I came across two potentially viable options. The first seemed perfect for a Persian coat given that it was loosly fitted, with long sleeves and designed to clasp under the breast. Closer examination of the pattern though shows very little shaping in the design and the toile would be difficult to adjust to follow my curves. There isn't a bust line seam so any shaping would have to come from the side seams, which would just end up pulling on the clasp making the coat look ill fitting and me look too busty. I get that enough as it is.
Pattern number two is probably the jackpot. It has centre bust seams which I can use to fit the dress. It has an optional upright collar which can be seen in some of the Persian dress examples. The downside to this pattern is I'm going to have to design my own sleeve template because I do not want puffy shoulders. This is a major downside because sleeves have been my biggest fail in the past. The other adjustment I'll need to make to this pattern is flair it more over my hips and lengthen the design.
This pattern luckily comes with a "lengthen or shorten here" line along the waist so I have a good idea of where to start my flair from. For my first toile I used 90cm wide black, mid-weight cotton I had lying around. I don't tend to keep calico in my stash and I find black shows up chalk marks much better than most colours. The downside to black is the photos don't turn out all that well. I laid out the pattern pieces and continued the line of the final 25 cm of pattern down to the full length of the fabric. I then sewed the pieces together (minus the arms) with the widest stitch possible making sure I remembered not to double back on my stitches at the start and end.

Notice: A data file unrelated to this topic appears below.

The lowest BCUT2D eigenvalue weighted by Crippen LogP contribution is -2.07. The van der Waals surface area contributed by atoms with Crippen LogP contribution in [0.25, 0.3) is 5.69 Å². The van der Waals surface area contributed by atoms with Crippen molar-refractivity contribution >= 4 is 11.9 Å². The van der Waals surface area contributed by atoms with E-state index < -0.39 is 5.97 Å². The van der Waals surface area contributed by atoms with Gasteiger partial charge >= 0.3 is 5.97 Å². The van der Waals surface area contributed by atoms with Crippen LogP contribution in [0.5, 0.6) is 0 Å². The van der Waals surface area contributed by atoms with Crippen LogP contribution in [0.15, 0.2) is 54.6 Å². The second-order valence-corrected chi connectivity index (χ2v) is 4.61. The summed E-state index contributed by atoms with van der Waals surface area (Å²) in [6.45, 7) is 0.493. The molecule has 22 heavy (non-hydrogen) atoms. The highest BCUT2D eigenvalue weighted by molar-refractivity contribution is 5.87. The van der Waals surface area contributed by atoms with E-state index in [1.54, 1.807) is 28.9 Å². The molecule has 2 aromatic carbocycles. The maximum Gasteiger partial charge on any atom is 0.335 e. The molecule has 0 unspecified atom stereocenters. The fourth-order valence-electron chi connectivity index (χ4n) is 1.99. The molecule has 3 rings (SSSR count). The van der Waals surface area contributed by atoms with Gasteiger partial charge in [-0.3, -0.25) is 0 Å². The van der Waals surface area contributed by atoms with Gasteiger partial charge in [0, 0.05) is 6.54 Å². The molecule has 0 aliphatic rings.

To fit the pattern I pinned the front closed and pinched each seam around my waist and under my breasts and stuck a pin in. I used white chalk to mark the peak of my breasts, hips, bottom and my nautral waist. I then unpinned the front and chalked a line to connect the pins smoothly to the sewn seams retaining the points of flair around the hips and bust and smoothly curving into the waist. The waist came in about 6cm all up and the under-bust came in 3cm on each side. I also made sure to smoothly curve the side back seams up to my shoulder blades as I've been ruined outfits in the past by neglecting to fit the back right. The most important part of the fitting was getting the shoulders to sit right. Until I made a dress for Tamar's wedding I never realised that this was a thing. I guess I hadn't given much thought to the different shapes of shoulders given I'm usually wrestling with a non-standard bust to ribcage ratio.
Once I had the fitting lines, I sewed them up with a tighter stitch and trimmed away the excess fabric. Once I was sure I had the fit right, I unpicked the side seams so I could lay the dress flat and trace the neckline for the cloud collar.